Traveling to the Canadian Rockies was a three day journey by minivan, with a 6 and 9 year old in tow, and plenty of DVDs. We traveled to Banff in June of 2010 and loved every part of our trip. Listed below are my favorite places we visited in and around Banff and Jasper, Canada. Note, most of these photos included in this post are ours. Obviously, you can find more spectacular photos at other sites online, but this is how the rockies looked to us. Note the destination and its description are above the photos.
Johnston Canyon – A 30 minute drive from Banff, this canyon was formed by thousands of years of erosion by water. High canyon walls, waterfalls, and tunnels make this canyon a tourist favorite. This is a very busy trail and due to the nature of the catwalks and narrow paths, it can become packed very quickly. Plan on heading here before the 11-3:00 rush.
Marble Canyon – We decided to visit Marble Canyon based on a fellow tourist’s tip. It’s located at the north end of Kootenay National Park, which is about a 30 minute drive from Banff. This place was a stark contrast to Johnston Canyon in that no one was here; and most of the time we were looking down into the canyon, as opposed to walking through it. At the top of the canyon is a roaring river, which cascades below into the eroded canyon. Bridges cross the narrow gorge and water rushes through it below.
Bow Falls – Bow Falls is a major waterfall on the Bow River located near the Banff Springs Hotel. It’s a short, wide waterfall with easy access. I found it very interesting that the falls and river are splitting two very different rock formations, one of which is 70 million years older than the other. The photos below show similar vantage points of the falls in different conditions.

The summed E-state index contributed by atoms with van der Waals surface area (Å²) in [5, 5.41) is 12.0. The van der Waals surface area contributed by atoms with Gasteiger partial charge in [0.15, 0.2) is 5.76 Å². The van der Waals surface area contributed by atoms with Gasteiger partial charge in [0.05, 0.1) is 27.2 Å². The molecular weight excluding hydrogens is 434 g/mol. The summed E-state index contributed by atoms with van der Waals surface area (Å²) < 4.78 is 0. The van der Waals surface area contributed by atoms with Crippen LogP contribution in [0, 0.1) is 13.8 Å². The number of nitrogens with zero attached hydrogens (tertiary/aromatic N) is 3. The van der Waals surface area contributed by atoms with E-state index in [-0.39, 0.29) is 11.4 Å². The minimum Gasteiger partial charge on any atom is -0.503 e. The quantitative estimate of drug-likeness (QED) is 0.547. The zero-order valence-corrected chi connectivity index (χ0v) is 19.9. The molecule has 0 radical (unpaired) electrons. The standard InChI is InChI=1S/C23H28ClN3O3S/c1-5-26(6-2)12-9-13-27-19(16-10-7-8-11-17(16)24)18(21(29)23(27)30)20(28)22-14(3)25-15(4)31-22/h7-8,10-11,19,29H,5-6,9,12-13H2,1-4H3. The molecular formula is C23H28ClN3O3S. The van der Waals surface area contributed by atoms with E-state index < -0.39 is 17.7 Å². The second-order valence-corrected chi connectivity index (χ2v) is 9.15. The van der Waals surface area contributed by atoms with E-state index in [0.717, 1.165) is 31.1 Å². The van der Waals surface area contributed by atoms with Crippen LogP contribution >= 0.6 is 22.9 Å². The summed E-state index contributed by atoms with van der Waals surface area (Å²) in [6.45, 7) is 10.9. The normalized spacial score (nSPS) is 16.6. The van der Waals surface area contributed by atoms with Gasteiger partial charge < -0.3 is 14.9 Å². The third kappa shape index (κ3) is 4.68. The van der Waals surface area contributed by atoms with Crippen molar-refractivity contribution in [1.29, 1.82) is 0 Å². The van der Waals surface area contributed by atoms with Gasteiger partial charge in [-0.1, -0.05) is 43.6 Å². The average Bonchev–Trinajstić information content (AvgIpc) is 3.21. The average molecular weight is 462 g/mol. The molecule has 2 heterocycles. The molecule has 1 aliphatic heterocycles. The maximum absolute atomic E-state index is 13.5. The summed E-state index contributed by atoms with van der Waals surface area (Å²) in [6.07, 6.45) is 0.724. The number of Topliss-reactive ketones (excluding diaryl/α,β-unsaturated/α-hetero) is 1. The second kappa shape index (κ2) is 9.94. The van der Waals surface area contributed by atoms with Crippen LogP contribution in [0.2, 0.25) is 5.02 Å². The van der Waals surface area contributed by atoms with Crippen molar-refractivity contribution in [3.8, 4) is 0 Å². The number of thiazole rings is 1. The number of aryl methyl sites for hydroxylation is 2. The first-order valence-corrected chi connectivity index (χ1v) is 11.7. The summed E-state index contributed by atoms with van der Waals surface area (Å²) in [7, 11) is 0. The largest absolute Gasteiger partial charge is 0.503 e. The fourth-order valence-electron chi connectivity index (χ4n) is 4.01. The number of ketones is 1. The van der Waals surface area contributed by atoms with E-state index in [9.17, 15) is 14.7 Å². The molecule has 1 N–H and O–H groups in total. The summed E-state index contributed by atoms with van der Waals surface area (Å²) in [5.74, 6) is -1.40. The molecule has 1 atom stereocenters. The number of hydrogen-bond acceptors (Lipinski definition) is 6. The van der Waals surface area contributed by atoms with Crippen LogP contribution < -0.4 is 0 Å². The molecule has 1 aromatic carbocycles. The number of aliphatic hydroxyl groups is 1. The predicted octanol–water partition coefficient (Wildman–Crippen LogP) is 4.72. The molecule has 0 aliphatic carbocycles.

Lake Louise – Lake Louise is the most photographed area in Banff National Park. This alpine lake, with its crystal turquoise waters, is situated below glaciers, surrounded by mountains, and flanked by a luxury hotel. Lake Louise is often the only destination in Canada for some tourists. Being a snow and glacier fed lake, I can vouch that the water is COLD. There were some people canoeing in the lake, but I could barely keep my hand in the water for five seconds. Come early or later as this is the primary attraction in the area. Swarms of buses arrive here daily.
Lake Agnes Teahouse – Getting to this teahouse above Lake Louise requires hiking 4.5 miles total with a 1,300 foot elevation gain. I had to take on this hike with Oreos in my pocket as motivation to get my youngest to keep hiking. We also had to stop and throw snowballs every time we found snow – anything to keep the kids enjoying this hike up! First we passed the ‘big beehive’ (see photo below left) that stands near Mirror Lake. A little further up we reached the teahouse. What amazed me were the people that work and live near in the teahouse, how supplies are brought up here, and how trash is brought down (it’s carried down by employees!). I couldn’t believe we heard people complaining about service and waiting so long for their orders. You are 7,000 feet up, getting lunch made for you up in the mountains! Sometimes, people’s rudeness amazes me. My kids were well rewarded for their hike up with big, fresh chocolate chip cookies and hot cocoa served at the teahouse.
Moraine Lake – Not too far from Lake Louise is Moraine Lake. Although not as popular, Moraine Lake is just as beautiful. Like Lake Louise, Moraine Lake is filled by glacier run off, thus giving it its beautiful blue-green color. The lake is located in the Valley of the Ten Peaks. There are hikes to do in the area and canoes are available for rent.
Look for my next post for more favorites in the Canadian Rockies!